The Agua Special Utilities District has been burning cash, racking up debt and running deficits in recent years, according to a financial report the utility board reviewed on Monday.
At a meeting on Monday afternoon, the utility board reviewed a report which showed that the amount of unrestricted cash in Agua SUD’s bank accounts – money available for all purposes – had fallen from around $4.7 million in 2016 to less than $232,000 in 2021.
The report also showed that Agua SUD did not collect enough operating income to cover expenses and debt payment from 2018 to 2021.
“I think we’re in a bad spot right now,” director Rick Perez said.
Perez, executive vice president of Rio Bank who joined the utility board in October 2021, requested the report after worrying about Agua SUD’s budget.
“This situation has been happening since 2016,” Perez said. “We lost money.”
In 2016, the utility district recorded nearly $9.4 million in operating revenue and nearly $6.8 million in expenses. This left Agua SUD with nearly $2.6 million – more than enough to cover $1.9 million in debt repayment.
Revenues, however, have not kept up with debt payments, which nearly doubled from 2016 to 2021.
In 2018, the utility district had nearly $9.4 million in operating revenue. Expenses reached $7.3 million. The $2.1 million profit, however, was not enough to cover the $2.2 million debt repayment.
Agua SUD also failed in 2019 and 2020.
In 2021, the utility district had $10.8 million in operating revenue. Expenses totaled $7.9 million, leaving Agua SUD $2.9 million to cover debt payments.
It wasn’t enough.
Debt payments due in 2021 totaled $3.7 million, which left Agua SUD with a deficit of $800,000.
Four years of deficits have weighed on Agua SUD’s bank accounts.
In 2016, the utility district had $4.7 million in unrestricted cash, according to the report. By 2021, that amount had fallen to less than $232,000.
“As far as debt, I think there are a lot of things that have had an impact over the years that we’re trying to address,” board chair Esmeralda H. Solis said. “And our staff, as well as the board, are trying to find solutions to be able to solve this as much as possible.”
Solis, who joined the board in November 2020, said the financial situation cannot be fixed overnight.
Agua SUD borrowed money to buy vehicles, build the Palmview sewer system and finance an energy conservation project.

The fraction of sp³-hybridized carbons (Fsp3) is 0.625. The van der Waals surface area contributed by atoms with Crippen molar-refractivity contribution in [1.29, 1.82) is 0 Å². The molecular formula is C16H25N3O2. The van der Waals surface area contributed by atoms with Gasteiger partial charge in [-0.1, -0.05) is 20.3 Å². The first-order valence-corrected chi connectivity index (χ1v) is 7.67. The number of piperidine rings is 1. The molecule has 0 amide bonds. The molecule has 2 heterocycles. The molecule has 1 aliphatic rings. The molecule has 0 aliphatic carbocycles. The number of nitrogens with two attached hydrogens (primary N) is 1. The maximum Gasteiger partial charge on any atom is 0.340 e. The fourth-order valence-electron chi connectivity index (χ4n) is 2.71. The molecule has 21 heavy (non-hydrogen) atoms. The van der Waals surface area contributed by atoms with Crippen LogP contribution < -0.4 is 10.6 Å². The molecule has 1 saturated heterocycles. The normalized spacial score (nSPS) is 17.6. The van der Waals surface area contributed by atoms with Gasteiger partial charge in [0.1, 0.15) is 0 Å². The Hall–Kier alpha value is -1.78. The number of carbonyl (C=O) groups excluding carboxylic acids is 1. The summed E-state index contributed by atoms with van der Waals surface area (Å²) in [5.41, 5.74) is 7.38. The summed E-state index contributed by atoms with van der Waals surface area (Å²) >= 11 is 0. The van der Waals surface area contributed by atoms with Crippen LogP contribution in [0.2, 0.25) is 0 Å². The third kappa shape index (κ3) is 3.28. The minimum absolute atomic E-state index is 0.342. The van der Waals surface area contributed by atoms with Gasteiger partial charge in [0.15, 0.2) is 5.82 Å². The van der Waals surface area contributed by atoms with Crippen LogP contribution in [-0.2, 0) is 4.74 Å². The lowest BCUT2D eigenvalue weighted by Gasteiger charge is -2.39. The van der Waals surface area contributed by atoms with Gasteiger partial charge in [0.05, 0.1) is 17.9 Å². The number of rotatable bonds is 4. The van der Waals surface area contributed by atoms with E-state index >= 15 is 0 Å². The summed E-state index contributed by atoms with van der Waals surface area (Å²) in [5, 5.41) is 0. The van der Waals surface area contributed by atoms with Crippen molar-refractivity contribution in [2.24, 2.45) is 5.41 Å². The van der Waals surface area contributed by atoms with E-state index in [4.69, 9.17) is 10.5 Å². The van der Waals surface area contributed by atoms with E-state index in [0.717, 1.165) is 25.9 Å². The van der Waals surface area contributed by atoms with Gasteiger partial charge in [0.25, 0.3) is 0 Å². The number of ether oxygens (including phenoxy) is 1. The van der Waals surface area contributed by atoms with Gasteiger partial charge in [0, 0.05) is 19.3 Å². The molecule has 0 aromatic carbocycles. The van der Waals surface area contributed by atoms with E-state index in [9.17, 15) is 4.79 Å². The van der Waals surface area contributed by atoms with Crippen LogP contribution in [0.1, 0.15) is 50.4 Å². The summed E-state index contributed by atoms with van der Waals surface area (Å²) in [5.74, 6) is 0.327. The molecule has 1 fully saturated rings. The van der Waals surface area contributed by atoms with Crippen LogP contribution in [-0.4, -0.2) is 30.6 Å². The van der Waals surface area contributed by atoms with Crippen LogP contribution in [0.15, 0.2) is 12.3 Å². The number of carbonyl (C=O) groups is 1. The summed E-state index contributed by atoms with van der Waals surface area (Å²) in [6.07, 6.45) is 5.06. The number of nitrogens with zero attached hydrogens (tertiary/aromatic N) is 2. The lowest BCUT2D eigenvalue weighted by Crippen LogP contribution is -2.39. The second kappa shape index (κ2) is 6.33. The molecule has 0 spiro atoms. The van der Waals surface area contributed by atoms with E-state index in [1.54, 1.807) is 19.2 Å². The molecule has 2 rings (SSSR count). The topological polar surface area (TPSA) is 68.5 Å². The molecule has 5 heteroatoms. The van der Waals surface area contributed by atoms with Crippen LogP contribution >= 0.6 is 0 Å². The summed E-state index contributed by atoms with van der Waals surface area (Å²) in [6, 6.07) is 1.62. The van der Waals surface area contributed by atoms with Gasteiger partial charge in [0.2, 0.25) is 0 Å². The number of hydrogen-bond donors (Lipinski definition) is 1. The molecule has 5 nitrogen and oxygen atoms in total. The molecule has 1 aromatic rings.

To cover debt repayments and anticipate rising costs, the public utilities commission approved a five-year plan to raise water and sewer rates in 2019.
Whether or not Agua SUD should allow planned tariff increases to take effect has become a major point of contention in recent years.
Director Homer Tijerina, who voted against the five-year plan, pushed for not implementing the rate increases in 2021. Rather than imposing higher bills on customers, Tijerina advocated for Agua SUD to reduce the rates. costs and refinances the debt.
“We just can’t put it all on the taxpayers,” Tijerina said.
Higher rates are hurting customers on fixed incomes, Tijerina said, adding that he wanted to look at all possible ways to save money and carefully consider projected revenues before considering a rate increase.
The board authorized the planned rate increases to take effect in 2022.
“It’s not an easy problem to solve,” said Sen. Juan “Chuy” Hinojosa, D-McAllen.
Corrupt officials and businessmen have burdened Agua SUD with crippling debt in exchange for bribes over the energy-saving project, Hinojosa said. Several of them have pleaded guilty to corruption and conspiracy charges, but the debt remains on the books.
Hinojosa said he has discussed with the Texas Attorney General’s office and the Texas Water Development Board options for Agua SUD, including a state takeover. The utility district could also be forced into bankruptcy.
“The sad thing about this,” Hinojosa said, “is the taxpayers and the taxpayers who end up losing out.”